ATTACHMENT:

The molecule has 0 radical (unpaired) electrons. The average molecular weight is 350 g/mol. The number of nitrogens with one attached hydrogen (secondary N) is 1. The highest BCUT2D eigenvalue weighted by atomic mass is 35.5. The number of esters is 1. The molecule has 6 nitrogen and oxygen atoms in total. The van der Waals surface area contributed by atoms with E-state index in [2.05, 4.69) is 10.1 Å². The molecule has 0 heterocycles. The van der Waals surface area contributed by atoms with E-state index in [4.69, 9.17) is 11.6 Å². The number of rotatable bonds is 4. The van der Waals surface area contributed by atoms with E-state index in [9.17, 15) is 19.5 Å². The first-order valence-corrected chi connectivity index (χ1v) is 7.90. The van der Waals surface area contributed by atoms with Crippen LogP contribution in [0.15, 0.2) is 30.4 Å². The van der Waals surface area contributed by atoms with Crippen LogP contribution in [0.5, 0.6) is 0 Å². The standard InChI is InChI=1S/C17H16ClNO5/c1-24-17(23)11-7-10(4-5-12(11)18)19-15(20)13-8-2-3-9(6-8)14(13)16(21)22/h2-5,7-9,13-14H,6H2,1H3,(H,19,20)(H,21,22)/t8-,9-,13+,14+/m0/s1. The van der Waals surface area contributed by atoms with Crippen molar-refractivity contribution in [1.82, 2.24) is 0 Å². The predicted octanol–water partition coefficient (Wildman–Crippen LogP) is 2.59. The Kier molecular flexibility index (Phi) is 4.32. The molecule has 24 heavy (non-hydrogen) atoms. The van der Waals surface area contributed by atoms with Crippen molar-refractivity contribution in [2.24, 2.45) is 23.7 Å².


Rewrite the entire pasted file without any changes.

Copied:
The molecule has 0 radical (unpaired) electrons. The average molecular weight is 350 g/mol. The number of nitrogens with one attached hydrogen (secondary N) is 1. The highest BCUT2D eigenvalue weighted by atomic mass is 35.5. The number of esters is 1. The molecule has 6 nitrogen and oxygen atoms in total. The van der Waals surface area contributed by atoms with E-state index in [2.05, 4.69) is 10.1 Å². The molecule has 0 heterocycles. The van der Waals surface area contributed by atoms with E-state index in [4.69, 9.17) is 11.6 Å². The number of rotatable bonds is 4. The van der Waals surface area contributed by atoms with E-state index in [9.17, 15) is 19.5 Å². The first-order valence-corrected chi connectivity index (χ1v) is 7.90. The van der Waals surface area contributed by atoms with Crippen LogP contribution in [0.15, 0.2) is 30.4 Å². The van der Waals surface area contributed by atoms with Crippen LogP contribution in [0.5, 0.6) is 0 Å². The standard InChI is InChI=1S/C17H16ClNO5/c1-24-17(23)11-7-10(4-5-12(11)18)19-15(20)13-8-2-3-9(6-8)14(13)16(21)22/h2-5,7-9,13-14H,6H2,1H3,(H,19,20)(H,21,22)/t8-,9-,13+,14+/m0/s1. The van der Waals surface area contributed by atoms with Crippen molar-refractivity contribution in [1.82, 2.24) is 0 Å². The predicted octanol–water partition coefficient (Wildman–Crippen LogP) is 2.59. The Kier molecular flexibility index (Phi) is 4.32. The molecule has 24 heavy (non-hydrogen) atoms. The van der Waals surface area contributed by atoms with Crippen molar-refractivity contribution in [2.24, 2.45) is 23.7 Å².